Surround Channels are emphasised at the 18 minute mark with hand-tapping effects coming through all the speakers, but the majority of the film comes through the front speakers, including the soundtrack.
The Subwoofer is not utilised at all.
|Surround Channel Use|
The disc loads with an ad for another film as well as an anti-piracy ad. Thankfully, these are skippable. The main menu is animated with background music and easy to use.
There is a lot to learn from the making of the film from this excellent commentary. Jason Reitman offers detailed information about the shooting of the film. (For example, shooting took 31 days even though the period of the film covers 7 months and 4 seasons) Small details that are normally missed by the viewer are commented upon, such as the deliberate continuity error with Michael Cera's character carrying a donut windowed-box (Around the 37-minute mark). Diablo Cody mentions her cameo in the film when Jason Bateman's character is surfing the internet. The two participants have a good rapport with lots of humour and very few gaps. The commentary was done without the assistance of an audible soundtrack, so both Reitman and Cody comment on scenes without dialogue. I wouldn't have known had it not been referred to at the end of the film!
There are 11 deleted scenes with optional commentary from Reitman and Cody. These are presented in non-16x9 enhanced widescreen.
The first two of these features are gags, the second gag shows the crew been quite emotional after multiple takes. The Cast and Crew Jam is essentially a music video with the cast and crew of the film.
Screen Tests shows Ellen Page, Michael Cera, Olivia Thirlby and J.K. Simmons rehearsing scenes from the film in a studio.
The main actors discuss the characters they play during this featurette.
A discussion about the screenplay of the film and how the producers of the film came about meeting Cody.
A discussion about the casting process for the director of the film and why the producers chose Jason Reitman.
Reitman and Cody sit in a theatre and question each other about the film. The main actors also comment, via voiceover, on scenes from the film. Again, this is presented in non-16x9 enhanced widescreen.
The R1 release comes in single disc and a 2-disc special edition. The 4 featurettes are exclusive to the 2-disc special edition, however, these are not on the second disc! The second disc contains a 1.1 gb digital copy of the film. Therefore, we are fortunate in Region 4 to have a single edition film with all the extras.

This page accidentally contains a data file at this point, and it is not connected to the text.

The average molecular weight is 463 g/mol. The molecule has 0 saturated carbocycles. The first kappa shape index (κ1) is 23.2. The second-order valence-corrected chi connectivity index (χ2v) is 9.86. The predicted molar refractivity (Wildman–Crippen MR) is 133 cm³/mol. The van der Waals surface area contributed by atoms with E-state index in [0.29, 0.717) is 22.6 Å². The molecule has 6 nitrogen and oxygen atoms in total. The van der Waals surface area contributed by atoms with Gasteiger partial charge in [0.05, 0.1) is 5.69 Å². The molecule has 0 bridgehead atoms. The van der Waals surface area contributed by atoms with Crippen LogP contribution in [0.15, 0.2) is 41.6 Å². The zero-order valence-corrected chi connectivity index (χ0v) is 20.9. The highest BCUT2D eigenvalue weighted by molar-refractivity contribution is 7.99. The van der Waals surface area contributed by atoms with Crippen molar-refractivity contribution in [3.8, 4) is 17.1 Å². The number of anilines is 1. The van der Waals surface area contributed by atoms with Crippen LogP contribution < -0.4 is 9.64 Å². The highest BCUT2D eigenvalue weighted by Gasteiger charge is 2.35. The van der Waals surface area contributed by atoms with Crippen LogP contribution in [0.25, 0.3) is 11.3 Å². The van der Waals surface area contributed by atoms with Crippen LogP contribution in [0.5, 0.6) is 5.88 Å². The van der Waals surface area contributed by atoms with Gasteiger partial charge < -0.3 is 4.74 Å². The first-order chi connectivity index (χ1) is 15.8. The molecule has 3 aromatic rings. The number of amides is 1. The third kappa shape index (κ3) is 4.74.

Juno was the hit comedy of 2007. With its witty dialogue, excellent acting and diverse character portrayals, Juno stood out as a unique film. Apart from the screenplay and soundtrack, there are subtle cinematographic choices in the film that highlight the point of view of certain characters in scenes. This is evident for Ellen Page's character at the 20, 37 and 57 minute mark and also for Jennifer Garner's character at the 27 minute mark of the film. The director casts the main character of these scenes with more light to emphasise and drive the plot. As a viewer you hardly notice, but this choice in directing helps the audience to connect with the storyline. It's these small things and the attention to detail, as well as Reitman's commitment to maintain a consistent tone throughout that makes Juno an enjoyable viewing experience.
The movie and extras deserve to be spread out over two discs. There is no excuse why 20th Century Fox has not done this on their DVD releases worldwide. Lovers of films and DVD collectors deserve better. As things stand, this did not detract from my enjoyment of the film as it's presented on this disc.
|DVD||Sony BDP-S550, using HDMI output|
|Display||Samsung LA46A650 46 Inch LCD TV Series 6 FullHD 1080P 100Hz. Calibrated with THX Optimizer. This display device is 16x9 capable.|
|Audio Decoder||Sony STR-K1000P. Calibrated with THX Optimizer.|
|Speakers||Sony 6.2 Surround (Left, Front, Right, Surround Left, Surround Back, Surround Right, 2 subwoofers)|